Category: Proceedings

Jerzy Nowak’s Story III: We Started Dreaming Together

Thirty-two dead at Virginia Tech, resulting from a damaged mind. Nearly 3,000 dead at the World Trade Center and the Pentagon and a field in Pennsylvania resulting from twisted religious fanaticism. Another 1,700, possibly more, in Hurricane Katrina, resulting from wind, water and human carelessness. Uncounted more deaths in tragic events every year in the United States and across the world. Nothing can erase the grief those losses left, or make sense of their senselessness. But humans do sometimes find a way to create something positive from their pain. At Virginia Tech, Jerzy Nowak closed his personal account of the 4-16 tragedy by recounting the creation of the Center for Peace Studies and Violence Prevention, which now occupies the space in Norris Hall where the shootings, including that of his wife, Jocelyne Couture-Nowak, occurred:

Remember Francine [his stepdaughter] who was handling the media? She was giving interviews in both French and English, and the French BBC asked her what do you think should be done with Norris Hall? And she said, you know, there should be a peace center there. And the media took it on and it was all over Canadian newspapers and some here. And then she came to me and said I hope it’s okay that I suggested there should be a peace center in Norris Hall. And that’s where the concept started.

There was an announcement made that Norris Hall will not be used for classes. There will be offices. A few weeks later the faculty members who lost their spouses had a gathering and one of them said well, what will happen with Norris Hall and how about this peace center we’ve heard of through the media? So then on a visit with the provost who was introducing a new employee and who came to my house, I said, I have this concept of violence prevention and promotion of peace, and I said I don’t mind competing for this space if there was a competition. And he said the space has been allocated but people are refusing to move in. So, long story short, the competition was announced and it was overwhelming to me that without announcing or advertising that we were developing this concept, we had close to 20 people around the table during our first meetings. Literally it was spontaneous. This was the positive outcome of this tragedy.

A few people had PTSD but a large group of people became dynamic. People started communicating with each other. Different disciplines were coming together. I worked with engineers and everybody from across the campus. And we started dreaming together. The program is student-centered. The mission is research, education and leadership to prevent violence, promote peace and enhance human security, to provide opportunities for student engagement in prevention of violence and contribution to peacemaking. An immediate outcome of creating the center was a contribution to the post-traumatic healing process, with primarily the families but also the entire community, the community who interact with us and who heard about us.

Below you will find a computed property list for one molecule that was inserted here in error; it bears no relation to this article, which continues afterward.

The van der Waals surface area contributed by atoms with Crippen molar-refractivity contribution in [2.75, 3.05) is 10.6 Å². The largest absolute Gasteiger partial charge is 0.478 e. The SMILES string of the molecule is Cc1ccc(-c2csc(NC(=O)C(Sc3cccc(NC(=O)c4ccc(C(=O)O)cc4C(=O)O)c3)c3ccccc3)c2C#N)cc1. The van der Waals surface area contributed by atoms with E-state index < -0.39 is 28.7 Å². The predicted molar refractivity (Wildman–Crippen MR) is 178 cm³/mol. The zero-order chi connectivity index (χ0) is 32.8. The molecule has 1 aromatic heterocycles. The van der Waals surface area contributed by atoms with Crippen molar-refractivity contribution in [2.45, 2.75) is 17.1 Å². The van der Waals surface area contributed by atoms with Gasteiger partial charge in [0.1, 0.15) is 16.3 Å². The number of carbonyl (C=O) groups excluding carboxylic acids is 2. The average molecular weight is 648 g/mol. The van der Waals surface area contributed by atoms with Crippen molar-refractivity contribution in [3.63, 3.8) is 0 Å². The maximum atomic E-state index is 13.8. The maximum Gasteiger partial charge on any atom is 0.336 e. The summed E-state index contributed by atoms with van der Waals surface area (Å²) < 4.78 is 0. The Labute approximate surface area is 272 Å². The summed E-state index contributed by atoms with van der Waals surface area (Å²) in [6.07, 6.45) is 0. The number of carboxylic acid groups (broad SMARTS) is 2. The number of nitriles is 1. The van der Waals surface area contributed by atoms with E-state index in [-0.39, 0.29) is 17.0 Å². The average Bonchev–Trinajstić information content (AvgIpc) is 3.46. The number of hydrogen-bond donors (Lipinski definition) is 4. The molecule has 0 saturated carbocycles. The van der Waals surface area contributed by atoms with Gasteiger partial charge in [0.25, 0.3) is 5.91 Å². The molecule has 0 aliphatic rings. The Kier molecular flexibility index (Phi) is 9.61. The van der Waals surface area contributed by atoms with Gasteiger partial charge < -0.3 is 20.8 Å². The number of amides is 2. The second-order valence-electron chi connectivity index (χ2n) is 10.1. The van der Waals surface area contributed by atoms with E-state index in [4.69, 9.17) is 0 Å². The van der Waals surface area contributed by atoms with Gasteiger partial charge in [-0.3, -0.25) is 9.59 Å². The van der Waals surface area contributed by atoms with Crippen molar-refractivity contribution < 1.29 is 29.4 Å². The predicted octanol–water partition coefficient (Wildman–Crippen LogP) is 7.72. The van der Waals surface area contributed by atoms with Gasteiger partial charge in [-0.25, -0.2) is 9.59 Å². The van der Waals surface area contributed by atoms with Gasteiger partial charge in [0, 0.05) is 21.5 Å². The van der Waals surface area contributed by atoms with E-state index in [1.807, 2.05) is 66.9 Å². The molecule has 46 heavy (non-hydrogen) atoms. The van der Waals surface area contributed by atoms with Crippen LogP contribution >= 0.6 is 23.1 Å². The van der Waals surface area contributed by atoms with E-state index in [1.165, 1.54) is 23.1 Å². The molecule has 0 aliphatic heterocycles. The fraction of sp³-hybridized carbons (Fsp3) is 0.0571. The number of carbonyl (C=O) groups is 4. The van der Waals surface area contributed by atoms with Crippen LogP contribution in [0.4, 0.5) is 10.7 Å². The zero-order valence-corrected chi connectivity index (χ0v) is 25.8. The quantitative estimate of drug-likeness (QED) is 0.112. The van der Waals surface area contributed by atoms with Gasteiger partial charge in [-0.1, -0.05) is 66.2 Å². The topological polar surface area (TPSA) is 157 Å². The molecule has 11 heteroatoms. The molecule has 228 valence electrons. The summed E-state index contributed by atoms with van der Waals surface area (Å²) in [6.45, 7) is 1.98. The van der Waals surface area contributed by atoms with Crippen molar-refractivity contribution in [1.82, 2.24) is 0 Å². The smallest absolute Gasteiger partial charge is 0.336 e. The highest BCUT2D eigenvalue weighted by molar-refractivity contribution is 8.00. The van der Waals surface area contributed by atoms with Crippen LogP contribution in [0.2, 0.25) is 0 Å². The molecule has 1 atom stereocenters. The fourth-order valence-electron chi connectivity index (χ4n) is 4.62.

To fulfill this primary goal of student-centered mission, I spoke to the students who started the Teach for Madame program. My wife was called Madame by her students. Some of them spontaneously came to me and said they had this idea to teach French culture and language in the Harding Elementary School. I talked to them about the teaching philosophy of my wife, and her contribution to early childhood education. I actually had a suitcase of props of hers and I had put it in the garage so I could think later what to do with it. So the next day I brought this trash bag and said here are these props. She made them all — she was a really passionate teacher. The students started a 501c(3) charter organization raising money and building a community around it.

We’re trying to develop two concentration areas, violence prevention and conflict resolution, and peace studies. We’ll be developing a minor. The fundamental approach to this is the students will do it, and it will be multi-disciplinary. We will also try new approaches to develop leadership skills — not teaching about leadership but actually developing leadership skills. The first thing we’re going to organize is a program working in the high school. My daughter is planning to organize a studies for peace movement, affiliated with the students for nonviolence club, in her school as a branch. In the longer term we are aiming at the development of an effective student support network that includes evolution of self-governance, developing responsive protocols for safety and security plans, awareness of post-traumatic stress symptoms, enhancing recovery. Unless students are part of it will never work. Students have to take responsibility. There’s a violence prevention committee which has members from the campus and the town.